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Free Content Clustering: Non-Agonistic Group Contact in Territorial Reef Fishes, with Special Reference to the Sea of Cortez Damselfish, Eupomacentrus Rectifraenum

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Abstract:

Sea of Cortez damselfish, Eupomacentrus rectifraenum, periodically depart from their usual behavior of strongly defended, individual territories to form short-term aggregates of from 2 to 12 interacting adults. Such “clusters” occur most frequently just after dawn and can occur anywhere in a group of damselfish territories. During such clusters, individual fish assume an apparent appeasement coloration and mill about, chasing one another briefly. Similar behavior has been described for several other benthic damselfishes and two other territorial reef fishes, and has generally been considered somehow related to reproduction. An alternate hypothesis, that it serves to help stabilize social systems based on territoriality by facilitating mutual habituation of aggressive levels between participants, is discussed.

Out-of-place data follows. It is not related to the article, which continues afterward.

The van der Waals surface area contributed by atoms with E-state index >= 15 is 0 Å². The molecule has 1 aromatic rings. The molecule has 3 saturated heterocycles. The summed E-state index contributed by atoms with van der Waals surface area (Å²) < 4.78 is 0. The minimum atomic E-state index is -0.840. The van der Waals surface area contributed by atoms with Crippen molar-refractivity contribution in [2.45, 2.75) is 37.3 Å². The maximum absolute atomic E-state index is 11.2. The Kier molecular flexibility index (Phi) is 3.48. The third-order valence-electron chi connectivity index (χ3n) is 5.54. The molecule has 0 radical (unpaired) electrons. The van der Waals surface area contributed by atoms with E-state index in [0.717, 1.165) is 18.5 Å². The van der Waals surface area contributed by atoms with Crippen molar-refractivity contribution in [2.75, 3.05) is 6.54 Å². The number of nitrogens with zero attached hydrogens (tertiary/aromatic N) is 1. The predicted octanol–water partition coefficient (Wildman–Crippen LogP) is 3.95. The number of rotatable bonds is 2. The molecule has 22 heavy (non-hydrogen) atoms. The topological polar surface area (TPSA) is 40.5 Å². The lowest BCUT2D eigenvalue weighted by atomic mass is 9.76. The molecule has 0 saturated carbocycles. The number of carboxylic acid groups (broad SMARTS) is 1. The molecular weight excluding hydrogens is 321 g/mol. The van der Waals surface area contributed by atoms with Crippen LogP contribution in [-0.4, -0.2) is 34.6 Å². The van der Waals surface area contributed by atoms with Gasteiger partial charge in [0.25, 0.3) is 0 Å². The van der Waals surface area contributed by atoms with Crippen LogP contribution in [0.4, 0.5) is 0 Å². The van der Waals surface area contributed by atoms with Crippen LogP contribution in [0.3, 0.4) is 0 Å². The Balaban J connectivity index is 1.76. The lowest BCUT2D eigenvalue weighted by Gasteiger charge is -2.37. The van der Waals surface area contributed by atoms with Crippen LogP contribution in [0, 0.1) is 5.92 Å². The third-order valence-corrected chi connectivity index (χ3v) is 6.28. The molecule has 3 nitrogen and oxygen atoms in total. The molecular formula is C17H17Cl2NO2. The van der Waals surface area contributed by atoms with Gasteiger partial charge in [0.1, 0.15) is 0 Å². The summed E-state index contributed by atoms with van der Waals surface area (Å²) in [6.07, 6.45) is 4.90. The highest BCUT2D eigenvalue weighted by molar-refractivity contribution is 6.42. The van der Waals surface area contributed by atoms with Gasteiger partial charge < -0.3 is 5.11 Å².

Document Type: Research Article

Publication date: 1980-03-01

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  • The Bulletin of Marine Science is dedicated to the dissemination of high quality research from the world's oceans. All aspects of marine science are treated by the Bulletin of Marine Science, including papers in marine biology, biological oceanography, fisheries, marine affairs, applied marine physics, marine geology and geophysics, marine and atmospheric chemistry, and meteorology and physical oceanography.
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